Government, Civil Society and The Commons

Penang land model government SRS.PNG

Our lives begin to end the day we become silent about things that matter.
— Dr. Martin Luther King, Jr.

Democracy in the 21st century.

To what extent can a “temporarily elected government” dispose at their will of large swaths of the natural, historical, environmental, cultural, social, economic, etc. , patrimony — “The Commons”, as it is well known —  in order to put some pennies (or billions) into the government coffers, or those of their contractual partners, to do with what they want during their short time in office.

This is a vexing question of democracy in the 21st century and it needs to be asked, not in terms of today’s political differences, but in the deeper terms of how we chose to govern ourselves.

Unlike government or the private sector, Civil Society is characterized by a commitment to the long term health and wellbeing of their particular swath of this earth, and is the guarantor of the long term. Which is precisely what we are trying so hard to achieve here.

PS. The various land deals and proposals underlying the SRS project are not part of some “free lunch” which the private sector PDP consultant and the present (temporary, let us not forget) administration are claiming is possible. It gives away important elements of the future of Penang, tempers with and diminishes the value and the integrity of the Commons and thus needs to be understood and protected from short term interests. This is the role of Civil Society as a whole.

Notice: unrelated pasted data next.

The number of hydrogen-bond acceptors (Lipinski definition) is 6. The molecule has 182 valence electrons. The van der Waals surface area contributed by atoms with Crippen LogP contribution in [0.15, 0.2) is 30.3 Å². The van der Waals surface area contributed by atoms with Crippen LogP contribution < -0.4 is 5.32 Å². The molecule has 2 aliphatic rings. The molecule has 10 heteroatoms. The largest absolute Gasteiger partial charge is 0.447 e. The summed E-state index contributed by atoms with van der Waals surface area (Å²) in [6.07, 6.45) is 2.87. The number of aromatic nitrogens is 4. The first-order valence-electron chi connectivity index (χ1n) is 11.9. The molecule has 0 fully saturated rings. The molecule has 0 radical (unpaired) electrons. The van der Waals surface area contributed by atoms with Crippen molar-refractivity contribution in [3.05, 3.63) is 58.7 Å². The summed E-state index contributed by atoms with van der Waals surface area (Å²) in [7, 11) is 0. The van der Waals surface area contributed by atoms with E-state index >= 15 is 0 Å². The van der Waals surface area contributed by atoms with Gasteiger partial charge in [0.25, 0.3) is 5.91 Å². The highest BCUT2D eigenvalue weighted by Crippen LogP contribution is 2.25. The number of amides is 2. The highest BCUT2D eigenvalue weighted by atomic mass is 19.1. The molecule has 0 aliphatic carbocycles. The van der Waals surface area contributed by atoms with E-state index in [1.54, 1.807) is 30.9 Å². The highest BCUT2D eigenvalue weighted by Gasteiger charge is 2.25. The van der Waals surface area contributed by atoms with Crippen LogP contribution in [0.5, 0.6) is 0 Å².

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Picture source: http://www.malaysia-today.net/. From a press conference organized  by the PDP team lead by the state government and their PDP consultant SRS on 26 July 2016, announcing a major increase the financing requirements for the most recent version of their transport infrastructure program.

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About the editor:

Eric Britton
9, rue Gabillot, 69003 Lyon France

Bio: Trained as a development economist, Eric Britton is a public entrepreneur specializing in the field of sustainability and social justice. Professor of Sustainable Development, Economy and Democracy at the Institut Supérieur de Gestion (Paris), he is also MD of EcoPlan Association, an independent advisory network providing strategic counsel for government and business on policy and decision issues involving complex systems, social-technical change and sustainable development. Founding editor of World Streets, his latest work focuses on the subject of equity, economy and efficiency in city transport and public space, and helping governments to ask the right questions -- and in the process, find practical solutions to urgent climate, mobility, life quality and job creation issues. More at: http://wp.me/PsKUY-2p7

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